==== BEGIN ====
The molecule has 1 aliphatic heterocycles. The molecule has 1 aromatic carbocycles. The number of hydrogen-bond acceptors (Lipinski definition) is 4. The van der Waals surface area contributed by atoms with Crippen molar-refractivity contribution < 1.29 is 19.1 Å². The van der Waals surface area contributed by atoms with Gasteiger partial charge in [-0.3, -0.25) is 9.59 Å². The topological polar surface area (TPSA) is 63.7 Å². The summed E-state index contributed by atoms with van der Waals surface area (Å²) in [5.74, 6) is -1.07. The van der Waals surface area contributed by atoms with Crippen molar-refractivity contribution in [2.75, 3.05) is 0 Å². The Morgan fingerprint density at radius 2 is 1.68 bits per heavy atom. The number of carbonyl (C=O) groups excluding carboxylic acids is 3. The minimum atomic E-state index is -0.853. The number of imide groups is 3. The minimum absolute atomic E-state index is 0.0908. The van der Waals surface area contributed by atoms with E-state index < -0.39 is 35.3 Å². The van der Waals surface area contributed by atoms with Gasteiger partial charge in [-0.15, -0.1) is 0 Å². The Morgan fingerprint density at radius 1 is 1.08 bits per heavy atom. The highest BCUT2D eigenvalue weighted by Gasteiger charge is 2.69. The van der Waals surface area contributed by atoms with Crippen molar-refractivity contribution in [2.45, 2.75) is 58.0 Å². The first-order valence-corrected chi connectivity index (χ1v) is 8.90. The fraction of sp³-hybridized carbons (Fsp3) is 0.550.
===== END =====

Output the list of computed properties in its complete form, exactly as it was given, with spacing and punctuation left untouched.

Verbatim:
The molecule has 1 aliphatic heterocycles. The molecule has 1 aromatic carbocycles. The number of hydrogen-bond acceptors (Lipinski definition) is 4. The van der Waals surface area contributed by atoms with Crippen molar-refractivity contribution < 1.29 is 19.1 Å². The van der Waals surface area contributed by atoms with Gasteiger partial charge in [-0.3, -0.25) is 9.59 Å². The topological polar surface area (TPSA) is 63.7 Å². The summed E-state index contributed by atoms with van der Waals surface area (Å²) in [5.74, 6) is -1.07. The van der Waals surface area contributed by atoms with Crippen molar-refractivity contribution in [2.75, 3.05) is 0 Å². The Morgan fingerprint density at radius 2 is 1.68 bits per heavy atom. The number of carbonyl (C=O) groups excluding carboxylic acids is 3. The minimum atomic E-state index is -0.853. The number of imide groups is 3. The minimum absolute atomic E-state index is 0.0908. The van der Waals surface area contributed by atoms with E-state index < -0.39 is 35.3 Å². The van der Waals surface area contributed by atoms with Gasteiger partial charge in [-0.15, -0.1) is 0 Å². The Morgan fingerprint density at radius 1 is 1.08 bits per heavy atom. The highest BCUT2D eigenvalue weighted by Gasteiger charge is 2.69. The van der Waals surface area contributed by atoms with Crippen molar-refractivity contribution in [2.45, 2.75) is 58.0 Å². The first-order valence-corrected chi connectivity index (χ1v) is 8.90. The fraction of sp³-hybridized carbons (Fsp3) is 0.550.